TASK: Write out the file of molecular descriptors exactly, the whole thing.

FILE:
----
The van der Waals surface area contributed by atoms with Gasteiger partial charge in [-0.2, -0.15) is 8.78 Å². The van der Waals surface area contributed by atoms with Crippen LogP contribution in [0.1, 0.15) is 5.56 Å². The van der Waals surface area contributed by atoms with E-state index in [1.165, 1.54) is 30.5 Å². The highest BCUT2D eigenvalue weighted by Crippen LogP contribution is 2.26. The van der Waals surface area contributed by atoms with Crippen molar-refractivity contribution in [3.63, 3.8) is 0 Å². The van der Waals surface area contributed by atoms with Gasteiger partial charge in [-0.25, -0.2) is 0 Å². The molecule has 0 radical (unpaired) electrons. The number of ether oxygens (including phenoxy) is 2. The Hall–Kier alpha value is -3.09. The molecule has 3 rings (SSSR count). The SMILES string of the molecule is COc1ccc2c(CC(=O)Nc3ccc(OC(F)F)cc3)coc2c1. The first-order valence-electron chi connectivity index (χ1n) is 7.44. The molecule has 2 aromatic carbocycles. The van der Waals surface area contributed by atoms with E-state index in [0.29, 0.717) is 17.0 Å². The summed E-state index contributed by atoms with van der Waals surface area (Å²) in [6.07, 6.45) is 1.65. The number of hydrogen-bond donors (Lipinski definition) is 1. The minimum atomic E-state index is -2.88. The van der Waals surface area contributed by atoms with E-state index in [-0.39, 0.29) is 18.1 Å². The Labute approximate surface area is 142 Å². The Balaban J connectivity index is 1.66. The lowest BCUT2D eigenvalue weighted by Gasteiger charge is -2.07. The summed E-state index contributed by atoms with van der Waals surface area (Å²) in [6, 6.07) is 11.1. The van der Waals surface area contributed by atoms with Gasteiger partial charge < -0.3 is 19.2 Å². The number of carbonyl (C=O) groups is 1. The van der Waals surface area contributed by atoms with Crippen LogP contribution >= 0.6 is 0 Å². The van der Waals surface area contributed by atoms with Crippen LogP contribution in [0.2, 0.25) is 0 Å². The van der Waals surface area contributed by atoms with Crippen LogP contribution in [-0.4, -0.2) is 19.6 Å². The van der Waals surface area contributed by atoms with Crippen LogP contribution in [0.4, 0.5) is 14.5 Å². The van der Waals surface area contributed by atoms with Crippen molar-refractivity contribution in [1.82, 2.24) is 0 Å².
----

The van der Waals surface area contributed by atoms with Gasteiger partial charge in [-0.2, -0.15) is 8.78 Å². The van der Waals surface area contributed by atoms with Crippen LogP contribution in [0.1, 0.15) is 5.56 Å². The van der Waals surface area contributed by atoms with E-state index in [1.165, 1.54) is 30.5 Å². The highest BCUT2D eigenvalue weighted by Crippen LogP contribution is 2.26. The van der Waals surface area contributed by atoms with Crippen molar-refractivity contribution in [3.63, 3.8) is 0 Å². The van der Waals surface area contributed by atoms with Gasteiger partial charge in [-0.25, -0.2) is 0 Å². The molecule has 0 radical (unpaired) electrons. The number of ether oxygens (including phenoxy) is 2. The Hall–Kier alpha value is -3.09. The molecule has 3 rings (SSSR count). The SMILES string of the molecule is COc1ccc2c(CC(=O)Nc3ccc(OC(F)F)cc3)coc2c1. The first-order valence-electron chi connectivity index (χ1n) is 7.44. The molecule has 2 aromatic carbocycles. The van der Waals surface area contributed by atoms with E-state index in [0.29, 0.717) is 17.0 Å². The summed E-state index contributed by atoms with van der Waals surface area (Å²) in [6.07, 6.45) is 1.65. The number of hydrogen-bond donors (Lipinski definition) is 1. The minimum atomic E-state index is -2.88. The van der Waals surface area contributed by atoms with E-state index in [-0.39, 0.29) is 18.1 Å². The Labute approximate surface area is 142 Å². The Balaban J connectivity index is 1.66. The lowest BCUT2D eigenvalue weighted by Gasteiger charge is -2.07. The summed E-state index contributed by atoms with van der Waals surface area (Å²) in [6, 6.07) is 11.1. The van der Waals surface area contributed by atoms with Gasteiger partial charge < -0.3 is 19.2 Å². The number of carbonyl (C=O) groups is 1. The van der Waals surface area contributed by atoms with Crippen LogP contribution >= 0.6 is 0 Å². The van der Waals surface area contributed by atoms with Crippen LogP contribution in [0.2, 0.25) is 0 Å². The van der Waals surface area contributed by atoms with Crippen LogP contribution in [-0.4, -0.2) is 19.6 Å². The van der Waals surface area contributed by atoms with Crippen LogP contribution in [0.4, 0.5) is 14.5 Å². The van der Waals surface area contributed by atoms with Crippen molar-refractivity contribution in [1.82, 2.24) is 0 Å².